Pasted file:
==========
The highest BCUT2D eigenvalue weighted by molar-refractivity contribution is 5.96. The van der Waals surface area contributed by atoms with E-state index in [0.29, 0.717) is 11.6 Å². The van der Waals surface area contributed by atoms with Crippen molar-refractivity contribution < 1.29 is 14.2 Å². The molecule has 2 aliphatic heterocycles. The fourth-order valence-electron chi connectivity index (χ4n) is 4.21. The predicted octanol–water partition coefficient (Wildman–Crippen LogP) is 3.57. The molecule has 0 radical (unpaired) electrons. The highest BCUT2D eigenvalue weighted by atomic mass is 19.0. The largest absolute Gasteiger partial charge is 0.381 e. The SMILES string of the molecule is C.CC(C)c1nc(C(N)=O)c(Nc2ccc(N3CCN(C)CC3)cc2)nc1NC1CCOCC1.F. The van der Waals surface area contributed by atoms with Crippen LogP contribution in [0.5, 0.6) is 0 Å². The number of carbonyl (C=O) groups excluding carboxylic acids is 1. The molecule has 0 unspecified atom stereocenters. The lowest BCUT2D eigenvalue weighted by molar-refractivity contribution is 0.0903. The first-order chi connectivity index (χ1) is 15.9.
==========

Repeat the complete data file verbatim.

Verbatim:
The highest BCUT2D eigenvalue weighted by molar-refractivity contribution is 5.96. The van der Waals surface area contributed by atoms with E-state index in [0.29, 0.717) is 11.6 Å². The van der Waals surface area contributed by atoms with Crippen molar-refractivity contribution < 1.29 is 14.2 Å². The molecule has 2 aliphatic heterocycles. The fourth-order valence-electron chi connectivity index (χ4n) is 4.21. The predicted octanol–water partition coefficient (Wildman–Crippen LogP) is 3.57. The molecule has 0 radical (unpaired) electrons. The highest BCUT2D eigenvalue weighted by atomic mass is 19.0. The largest absolute Gasteiger partial charge is 0.381 e. The SMILES string of the molecule is C.CC(C)c1nc(C(N)=O)c(Nc2ccc(N3CCN(C)CC3)cc2)nc1NC1CCOCC1.F. The van der Waals surface area contributed by atoms with Crippen LogP contribution in [0.5, 0.6) is 0 Å². The number of carbonyl (C=O) groups excluding carboxylic acids is 1. The molecule has 0 unspecified atom stereocenters. The lowest BCUT2D eigenvalue weighted by molar-refractivity contribution is 0.0903. The first-order chi connectivity index (χ1) is 15.9.